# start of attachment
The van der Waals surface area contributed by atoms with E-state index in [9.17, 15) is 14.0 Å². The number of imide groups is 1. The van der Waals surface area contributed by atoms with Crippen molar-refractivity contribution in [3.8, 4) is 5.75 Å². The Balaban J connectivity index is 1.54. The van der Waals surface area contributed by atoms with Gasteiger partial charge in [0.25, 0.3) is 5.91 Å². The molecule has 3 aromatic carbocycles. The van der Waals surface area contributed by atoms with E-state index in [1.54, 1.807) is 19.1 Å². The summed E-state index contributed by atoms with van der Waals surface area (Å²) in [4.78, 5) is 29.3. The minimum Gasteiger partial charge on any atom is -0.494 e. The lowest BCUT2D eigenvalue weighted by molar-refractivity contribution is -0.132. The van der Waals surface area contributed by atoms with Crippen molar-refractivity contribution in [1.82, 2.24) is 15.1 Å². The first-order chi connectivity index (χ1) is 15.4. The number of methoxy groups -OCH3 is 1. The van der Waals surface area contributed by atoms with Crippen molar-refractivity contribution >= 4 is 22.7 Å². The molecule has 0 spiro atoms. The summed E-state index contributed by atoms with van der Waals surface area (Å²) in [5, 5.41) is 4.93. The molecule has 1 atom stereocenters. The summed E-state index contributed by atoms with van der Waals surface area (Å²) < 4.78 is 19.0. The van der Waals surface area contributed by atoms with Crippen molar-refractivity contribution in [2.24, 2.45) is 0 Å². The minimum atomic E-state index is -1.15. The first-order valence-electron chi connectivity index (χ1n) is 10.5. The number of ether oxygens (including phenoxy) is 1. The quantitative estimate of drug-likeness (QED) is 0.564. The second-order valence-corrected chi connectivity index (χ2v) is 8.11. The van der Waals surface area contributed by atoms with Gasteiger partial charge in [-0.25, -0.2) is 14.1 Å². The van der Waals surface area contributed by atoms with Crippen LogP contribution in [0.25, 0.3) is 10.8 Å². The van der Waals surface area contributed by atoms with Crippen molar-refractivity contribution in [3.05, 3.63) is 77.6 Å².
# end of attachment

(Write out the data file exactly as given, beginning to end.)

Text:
The van der Waals surface area contributed by atoms with E-state index in [9.17, 15) is 14.0 Å². The number of imide groups is 1. The van der Waals surface area contributed by atoms with Crippen molar-refractivity contribution in [3.8, 4) is 5.75 Å². The Balaban J connectivity index is 1.54. The van der Waals surface area contributed by atoms with Gasteiger partial charge in [0.25, 0.3) is 5.91 Å². The molecule has 3 aromatic carbocycles. The van der Waals surface area contributed by atoms with E-state index in [1.54, 1.807) is 19.1 Å². The summed E-state index contributed by atoms with van der Waals surface area (Å²) in [4.78, 5) is 29.3. The minimum Gasteiger partial charge on any atom is -0.494 e. The lowest BCUT2D eigenvalue weighted by molar-refractivity contribution is -0.132. The van der Waals surface area contributed by atoms with Crippen molar-refractivity contribution in [1.82, 2.24) is 15.1 Å². The first-order chi connectivity index (χ1) is 15.4. The number of methoxy groups -OCH3 is 1. The van der Waals surface area contributed by atoms with Crippen molar-refractivity contribution >= 4 is 22.7 Å². The molecule has 0 spiro atoms. The summed E-state index contributed by atoms with van der Waals surface area (Å²) in [5, 5.41) is 4.93. The molecule has 1 atom stereocenters. The summed E-state index contributed by atoms with van der Waals surface area (Å²) < 4.78 is 19.0. The van der Waals surface area contributed by atoms with Crippen molar-refractivity contribution in [2.24, 2.45) is 0 Å². The minimum atomic E-state index is -1.15. The first-order valence-electron chi connectivity index (χ1n) is 10.5. The number of ether oxygens (including phenoxy) is 1. The quantitative estimate of drug-likeness (QED) is 0.564. The second-order valence-corrected chi connectivity index (χ2v) is 8.11. The van der Waals surface area contributed by atoms with Gasteiger partial charge in [-0.25, -0.2) is 14.1 Å². The van der Waals surface area contributed by atoms with Crippen LogP contribution in [0.25, 0.3) is 10.8 Å². The van der Waals surface area contributed by atoms with Crippen molar-refractivity contribution in [3.05, 3.63) is 77.6 Å².